I was afraid I wouldn’t love my daughter like a mother should.  I felt guilty for not savoring each moment when I know there are so many who go through so much to be pregnant and for not wanting to participate in celebrating each new development along the way.  I didn’t like talking about it because everyone around me was so happy and excited and I just wasn’t.

Then she was born.
And, for me, in that instant, everything changed.

I knew without a single doubt that I loved her beyond anything I had ever known before and that has held true.  I have absolutely loved being a mama.  I have loved watching her grow and experience new things.  I have loved holding her and feeding her and taking her places and getting to know her unique personality.

So this time, I’m not surprised to feel frustrated, uncomfortable, and generally annoyed with the physical state of pregnancy, but unlike last time, I’ve let go of the anxiety and decided not to feel bad about it.

If you’re pregnant and you aren’t enjoying it either, that’s okay.  I think it’s perfectly normal to not feel like celebrating when you’re pregnant.  Lots of people don’t want to celebrate a three month long stomach flu, constant nausea, terrible lower back pain, peeing when you sneeze (or laugh or throw up, etc), suddenly having to overhaul your entire diet to suit the whims of the beasts within, not sleeping well for months at a time, and so many more “fun” side effects.

It doesn’t mean you won’t love your child.  It doesn’t mean you’re crazy.  It doesn’t make you a bad person.

And for all of  my friends and family who are so excited for me, that’s okay, too!  I couldn’t possibly be more grateful to know that my children are so loved and anticipated by such an incredible community before they’re even born.  Just bear with me, I’ll have a lot more fun with it all in a few months.  Promise.  ; )
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Home

IMG_8195This week, one year ago, the hardest year of my life began.  I have never lost so many I care about so deeply in such quick succession.  My ugliest nightmares just kept coming true one after the other and it isn’t like in the movies.  In real life, the sad parts are so much more than a three minute montage.

I’m soul weary.  My heart is sore and doesn’t want to be touched.  I have felt deep loss before and I know that grief comes when it comes, over and over as time passes.  I also know that so long as I don’t hold onto it too tightly; it will make its way away again.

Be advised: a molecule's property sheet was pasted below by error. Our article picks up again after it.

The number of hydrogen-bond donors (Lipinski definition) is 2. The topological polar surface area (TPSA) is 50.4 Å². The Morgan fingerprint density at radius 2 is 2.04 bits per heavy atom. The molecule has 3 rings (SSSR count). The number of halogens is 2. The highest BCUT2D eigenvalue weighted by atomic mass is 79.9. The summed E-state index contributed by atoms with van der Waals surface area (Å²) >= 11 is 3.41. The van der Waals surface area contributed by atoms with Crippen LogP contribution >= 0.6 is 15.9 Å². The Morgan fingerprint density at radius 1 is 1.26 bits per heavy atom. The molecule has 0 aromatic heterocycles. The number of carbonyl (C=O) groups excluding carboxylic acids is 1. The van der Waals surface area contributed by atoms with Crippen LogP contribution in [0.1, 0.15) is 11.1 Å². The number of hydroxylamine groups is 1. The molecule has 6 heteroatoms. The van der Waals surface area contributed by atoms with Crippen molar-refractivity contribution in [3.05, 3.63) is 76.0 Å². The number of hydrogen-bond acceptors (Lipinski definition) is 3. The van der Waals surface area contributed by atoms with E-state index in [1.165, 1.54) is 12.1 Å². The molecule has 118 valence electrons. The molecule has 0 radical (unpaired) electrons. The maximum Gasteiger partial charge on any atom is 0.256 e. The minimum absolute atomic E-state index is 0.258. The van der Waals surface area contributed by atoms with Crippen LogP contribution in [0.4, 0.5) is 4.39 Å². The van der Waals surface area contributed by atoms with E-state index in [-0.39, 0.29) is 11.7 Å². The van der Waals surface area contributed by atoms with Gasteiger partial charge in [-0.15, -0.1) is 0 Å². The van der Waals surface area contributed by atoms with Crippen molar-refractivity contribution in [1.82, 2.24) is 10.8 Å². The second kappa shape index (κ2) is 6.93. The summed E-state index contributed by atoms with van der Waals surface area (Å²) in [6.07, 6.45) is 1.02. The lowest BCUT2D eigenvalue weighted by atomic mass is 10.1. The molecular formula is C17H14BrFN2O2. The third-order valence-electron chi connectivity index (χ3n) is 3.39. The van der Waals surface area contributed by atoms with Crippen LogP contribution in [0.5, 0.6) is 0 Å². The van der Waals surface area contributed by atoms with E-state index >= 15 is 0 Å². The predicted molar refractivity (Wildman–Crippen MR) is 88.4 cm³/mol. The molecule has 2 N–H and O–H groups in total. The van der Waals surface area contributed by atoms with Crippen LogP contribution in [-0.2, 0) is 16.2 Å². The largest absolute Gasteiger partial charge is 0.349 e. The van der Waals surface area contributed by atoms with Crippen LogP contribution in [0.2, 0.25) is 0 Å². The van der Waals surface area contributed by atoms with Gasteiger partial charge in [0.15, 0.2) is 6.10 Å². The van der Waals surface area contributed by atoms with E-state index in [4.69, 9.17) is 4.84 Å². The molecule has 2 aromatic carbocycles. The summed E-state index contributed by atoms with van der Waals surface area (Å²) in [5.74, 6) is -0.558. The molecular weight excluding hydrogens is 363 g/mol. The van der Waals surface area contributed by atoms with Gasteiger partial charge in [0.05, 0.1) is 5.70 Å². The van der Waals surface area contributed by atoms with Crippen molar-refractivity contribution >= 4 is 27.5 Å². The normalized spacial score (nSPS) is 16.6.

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I remember two years ago when my husband and I were searching for a house while living in a ground floor apartment.  The first time he took me here the snow, silence, and bare branches of the trees made me feel like we’d gone through the wardrobe and come to Narnia.  He pulled in and turned off the car while I stared at the dark woods, the old, rock walls, and large fields imagining raising our children, riding our horses, playing with our dogs, and living out our dreams.

It felt like the perfect place to make those dreams reality.

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I’ve been wanting to write for months, but every time a new idea came to mind and I sat at my laptop, my fingertips could only tap out my grief.

Then, last week, I was out walking with my Sunshine and our dog and I looked up to see the above image.  In that moment, I realized that while grief and that particular loneliness brought on by irreplaceable loss are still here, so are joy and peace and contentment.  This beautiful place has been holding us close and giving me reasons to be happy even through the darkest and most difficult days of my life.

Everything I saw in my mind on that blank, snowy landscape two years ago is coming to pass.  We’re home.

And my fingertips finally have something to say other than “I miss you.”

What do you do . . .

when instead of the one baby you thought you were having, you find out you’re having two?

I can’t answer for you or anyone else, I’m sure the range of emotions is wide and deep on this one, but I can answer for myself because this is exactly what happened to my husband and I at our ultrasound appointment this past Thursday.